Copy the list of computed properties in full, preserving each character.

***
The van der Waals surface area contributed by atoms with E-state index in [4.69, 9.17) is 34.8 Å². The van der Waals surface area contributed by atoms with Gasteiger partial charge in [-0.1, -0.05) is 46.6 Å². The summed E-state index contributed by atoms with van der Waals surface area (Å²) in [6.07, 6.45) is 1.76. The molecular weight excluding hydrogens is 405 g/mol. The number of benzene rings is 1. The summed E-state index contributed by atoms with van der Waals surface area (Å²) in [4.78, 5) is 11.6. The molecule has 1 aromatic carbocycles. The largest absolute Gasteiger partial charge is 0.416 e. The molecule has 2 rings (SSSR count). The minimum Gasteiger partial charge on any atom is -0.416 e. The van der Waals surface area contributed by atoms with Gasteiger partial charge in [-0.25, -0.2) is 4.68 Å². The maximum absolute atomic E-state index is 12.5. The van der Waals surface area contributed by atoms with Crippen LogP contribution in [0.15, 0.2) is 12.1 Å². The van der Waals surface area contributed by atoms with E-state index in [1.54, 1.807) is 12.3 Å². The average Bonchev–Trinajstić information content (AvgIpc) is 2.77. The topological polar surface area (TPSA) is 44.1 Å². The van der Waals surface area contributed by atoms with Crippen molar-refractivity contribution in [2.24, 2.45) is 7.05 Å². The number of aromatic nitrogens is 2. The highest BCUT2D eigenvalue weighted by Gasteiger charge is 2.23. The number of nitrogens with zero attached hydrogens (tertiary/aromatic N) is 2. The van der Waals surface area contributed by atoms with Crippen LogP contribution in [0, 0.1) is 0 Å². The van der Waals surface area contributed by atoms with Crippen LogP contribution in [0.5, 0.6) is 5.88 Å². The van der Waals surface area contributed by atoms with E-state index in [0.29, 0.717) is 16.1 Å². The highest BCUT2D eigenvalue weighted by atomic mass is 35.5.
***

The van der Waals surface area contributed by atoms with E-state index in [4.69, 9.17) is 34.8 Å². The van der Waals surface area contributed by atoms with Gasteiger partial charge in [-0.1, -0.05) is 46.6 Å². The summed E-state index contributed by atoms with van der Waals surface area (Å²) in [6.07, 6.45) is 1.76. The molecular weight excluding hydrogens is 405 g/mol. The number of benzene rings is 1. The summed E-state index contributed by atoms with van der Waals surface area (Å²) in [4.78, 5) is 11.6. The molecule has 1 aromatic carbocycles. The largest absolute Gasteiger partial charge is 0.416 e. The molecule has 2 rings (SSSR count). The minimum Gasteiger partial charge on any atom is -0.416 e. The van der Waals surface area contributed by atoms with Gasteiger partial charge in [-0.25, -0.2) is 4.68 Å². The maximum absolute atomic E-state index is 12.5. The van der Waals surface area contributed by atoms with Crippen LogP contribution in [0.15, 0.2) is 12.1 Å². The van der Waals surface area contributed by atoms with E-state index in [1.54, 1.807) is 12.3 Å². The average Bonchev–Trinajstić information content (AvgIpc) is 2.77. The topological polar surface area (TPSA) is 44.1 Å². The van der Waals surface area contributed by atoms with Crippen molar-refractivity contribution in [2.24, 2.45) is 7.05 Å². The number of aromatic nitrogens is 2. The highest BCUT2D eigenvalue weighted by Gasteiger charge is 2.23. The number of nitrogens with zero attached hydrogens (tertiary/aromatic N) is 2. The van der Waals surface area contributed by atoms with Crippen LogP contribution in [0, 0.1) is 0 Å². The van der Waals surface area contributed by atoms with Crippen LogP contribution in [0.5, 0.6) is 5.88 Å². The van der Waals surface area contributed by atoms with E-state index in [0.29, 0.717) is 16.1 Å². The highest BCUT2D eigenvalue weighted by atomic mass is 35.5.